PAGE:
1. Lord of the Rings, by J. R. R. Tolkien. This shouldn't be a surprise. Tolkien is the other pillar on which the modern genre is founded, and frankly, his shadow and influence can be a daunting thing. Most modern fantasy imitates Tolkien to a greater or lesser degree which is unfortunate. I would want to de-emphasize my own similarities to Tolkien if I were a published writer, because the comparison can only make me look poorer by comparison. Despite the fact that the pacing and style clearly aren't for everyone, Tolkien was a true master of his form of prose. Every single word is carefully chosen and placed in a really remarkable way, and the setting itself is lovingly developed far beyond what is explored in the books themselves. I've probably read the three books of LotR more often than I've read anything else ever written. I think it's a true masterpiece, and without it, the fantasy genre either wouldn't even exist at all today, or it would look tremendously different than it does.
A few books didn't quite make my list, but I want to mention them. Lloyd Alexander's five book Prydain Chronicles are excellent, classic high fantasy built on a real world mythological basis. Glen Cook's Black Company novels kicked off an entire little subgenre and he has many imitators. The Dresden Files novels are another interesting series; a fusion of Raymond Chandler and Harry Potter; hard-boiled fantasy detectives in modern day Chicago.
A few notable series did not make my list, and astute, clued-in fantasy readers may wonder where they are. Robert Jordan's sprawling Wheel of Time novels had a great start, but bogged down so badly near the end that it's no surprise really that the author died before finishing them. That series is at least three times as long as it should be, and it still didn't finish. George R. R. Martin is similarly overwritten, but at least it seems to avoid being too soap opera-ish. Steven Erikson is a relative newcomer, but with seven (or is it eight now?) books in his rapidly growing Malazan Book of the Fallen series, he's hard to ignore. So far, I've only read (most of) his first book, and I don't think it's all that good. However, word on the street is (nearly) unanimous that he improves very rapidly from a weak start. If I redo this list in a year, who knows? Maybe he'll be on it.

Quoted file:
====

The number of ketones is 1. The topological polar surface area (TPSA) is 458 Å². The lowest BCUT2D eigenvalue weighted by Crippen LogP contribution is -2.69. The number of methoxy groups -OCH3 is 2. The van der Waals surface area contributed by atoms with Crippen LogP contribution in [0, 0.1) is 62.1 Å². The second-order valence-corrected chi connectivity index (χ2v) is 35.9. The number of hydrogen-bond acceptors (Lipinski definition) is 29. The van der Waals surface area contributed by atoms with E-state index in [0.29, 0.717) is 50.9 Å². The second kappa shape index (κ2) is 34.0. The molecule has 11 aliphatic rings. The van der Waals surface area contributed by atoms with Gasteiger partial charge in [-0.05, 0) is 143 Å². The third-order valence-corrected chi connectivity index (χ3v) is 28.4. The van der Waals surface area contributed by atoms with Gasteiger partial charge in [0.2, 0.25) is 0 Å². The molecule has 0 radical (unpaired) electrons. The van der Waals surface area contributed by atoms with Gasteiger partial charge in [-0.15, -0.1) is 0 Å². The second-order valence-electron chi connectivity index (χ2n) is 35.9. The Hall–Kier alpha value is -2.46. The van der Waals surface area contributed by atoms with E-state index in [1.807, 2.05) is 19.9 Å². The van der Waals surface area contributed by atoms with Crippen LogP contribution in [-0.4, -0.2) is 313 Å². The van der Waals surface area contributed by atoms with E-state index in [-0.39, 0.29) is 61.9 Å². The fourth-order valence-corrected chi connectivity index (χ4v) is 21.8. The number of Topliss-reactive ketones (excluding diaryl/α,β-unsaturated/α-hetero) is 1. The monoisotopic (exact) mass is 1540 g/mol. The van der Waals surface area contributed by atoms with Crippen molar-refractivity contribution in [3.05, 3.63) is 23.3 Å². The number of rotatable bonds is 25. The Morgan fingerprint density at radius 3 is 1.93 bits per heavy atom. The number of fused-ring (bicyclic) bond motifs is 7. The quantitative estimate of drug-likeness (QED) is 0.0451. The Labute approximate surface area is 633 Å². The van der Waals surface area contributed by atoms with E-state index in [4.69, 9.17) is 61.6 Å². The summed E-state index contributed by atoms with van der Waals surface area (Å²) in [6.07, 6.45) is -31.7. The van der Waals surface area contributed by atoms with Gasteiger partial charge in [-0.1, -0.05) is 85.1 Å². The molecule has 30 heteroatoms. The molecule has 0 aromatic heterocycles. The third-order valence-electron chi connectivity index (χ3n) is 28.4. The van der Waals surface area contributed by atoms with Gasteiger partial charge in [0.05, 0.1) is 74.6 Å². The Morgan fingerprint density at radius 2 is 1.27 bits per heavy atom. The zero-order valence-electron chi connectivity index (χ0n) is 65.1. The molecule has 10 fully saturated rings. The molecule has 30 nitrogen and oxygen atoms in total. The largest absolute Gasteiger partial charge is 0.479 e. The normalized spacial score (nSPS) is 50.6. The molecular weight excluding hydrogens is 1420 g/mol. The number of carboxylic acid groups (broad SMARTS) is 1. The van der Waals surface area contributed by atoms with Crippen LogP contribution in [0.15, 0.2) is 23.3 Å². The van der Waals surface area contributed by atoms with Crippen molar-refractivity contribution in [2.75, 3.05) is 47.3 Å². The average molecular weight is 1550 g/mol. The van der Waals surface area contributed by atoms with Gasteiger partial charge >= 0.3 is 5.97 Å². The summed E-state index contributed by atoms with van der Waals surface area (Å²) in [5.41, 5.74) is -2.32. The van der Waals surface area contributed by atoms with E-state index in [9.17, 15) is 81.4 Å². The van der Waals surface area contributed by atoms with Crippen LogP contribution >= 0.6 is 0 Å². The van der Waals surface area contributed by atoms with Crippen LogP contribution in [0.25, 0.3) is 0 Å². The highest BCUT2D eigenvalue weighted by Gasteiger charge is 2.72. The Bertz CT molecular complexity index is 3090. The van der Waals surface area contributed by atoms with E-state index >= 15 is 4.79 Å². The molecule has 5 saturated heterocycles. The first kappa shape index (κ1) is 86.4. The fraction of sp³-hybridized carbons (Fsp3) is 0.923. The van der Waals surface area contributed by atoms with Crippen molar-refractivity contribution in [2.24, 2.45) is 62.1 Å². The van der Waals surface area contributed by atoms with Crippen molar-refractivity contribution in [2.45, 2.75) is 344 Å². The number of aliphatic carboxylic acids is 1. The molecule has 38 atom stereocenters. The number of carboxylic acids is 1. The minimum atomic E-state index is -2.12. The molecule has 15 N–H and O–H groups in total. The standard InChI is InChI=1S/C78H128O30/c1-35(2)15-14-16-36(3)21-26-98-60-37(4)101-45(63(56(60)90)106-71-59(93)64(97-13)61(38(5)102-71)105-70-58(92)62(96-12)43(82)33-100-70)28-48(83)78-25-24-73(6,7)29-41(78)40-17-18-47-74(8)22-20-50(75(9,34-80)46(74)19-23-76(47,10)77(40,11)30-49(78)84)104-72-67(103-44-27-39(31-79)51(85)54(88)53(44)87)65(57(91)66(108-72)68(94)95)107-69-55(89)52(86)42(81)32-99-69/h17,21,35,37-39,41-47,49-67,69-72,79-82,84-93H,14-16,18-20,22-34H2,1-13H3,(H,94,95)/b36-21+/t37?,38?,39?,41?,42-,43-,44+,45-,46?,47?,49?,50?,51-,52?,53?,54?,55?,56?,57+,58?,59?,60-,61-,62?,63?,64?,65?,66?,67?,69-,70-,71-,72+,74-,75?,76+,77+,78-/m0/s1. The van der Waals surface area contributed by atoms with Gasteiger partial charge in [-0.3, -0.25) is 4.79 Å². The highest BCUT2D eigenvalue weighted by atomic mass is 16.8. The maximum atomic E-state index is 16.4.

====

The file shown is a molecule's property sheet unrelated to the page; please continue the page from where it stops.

I'm not a fan of Terry Brooks, David Eddings or R. A. Salvatore. To me, their plots and characterizations are pretty thin, and their settings aren't very interesting. I know they sell an awful lot of books, though. Eddings in particular has openly admitted that he writes formulaic drivel on purpose because he thinks that's what the market wants. Based on his sales figures, sadly, he's probably right. I also really struggled with Phillip Pullman and China Mieville; two authors that get a lot of attention. I didn't find their books engagingly written. The best thing that could be said about either is that their settings were at least unusual. The Narnia books are considered classics of the genre, but they're not quite my cup of tea, so to speak. Children from our world mysteriously becoming heroes in another is a little too Alice in Wonderland or Peter Pan for my taste.
A few other authors are starting to make waves (actually some of them made waves years ago), but I haven't yet read them, so I can't comment. Guy Gavriel Kay is one. Ursula LeGuin. Brandon Sanderson (in fact, I'm intently curious in him, in part because it occurred to me that there's a small chance we could be related---my mother's maiden name is Sanderson, and there's a few other correspondences as well. I need to dig into some family history and see if we coincide somewhere.)
Lots more. The fantasy genre has really exploded over the last few decades, and it's well beyond the capabilities of most readers to stay in the loop about everything going on anymore.
As an aside, you may also notice that quite a fair number of books I picked are books that were also on the list I posted below. Only one of them (Face in the Frost) did I discover because of that list, though. Obviously Mr. Rateliff and I simply think very similarly in terms of what's good fantasy and what isn't.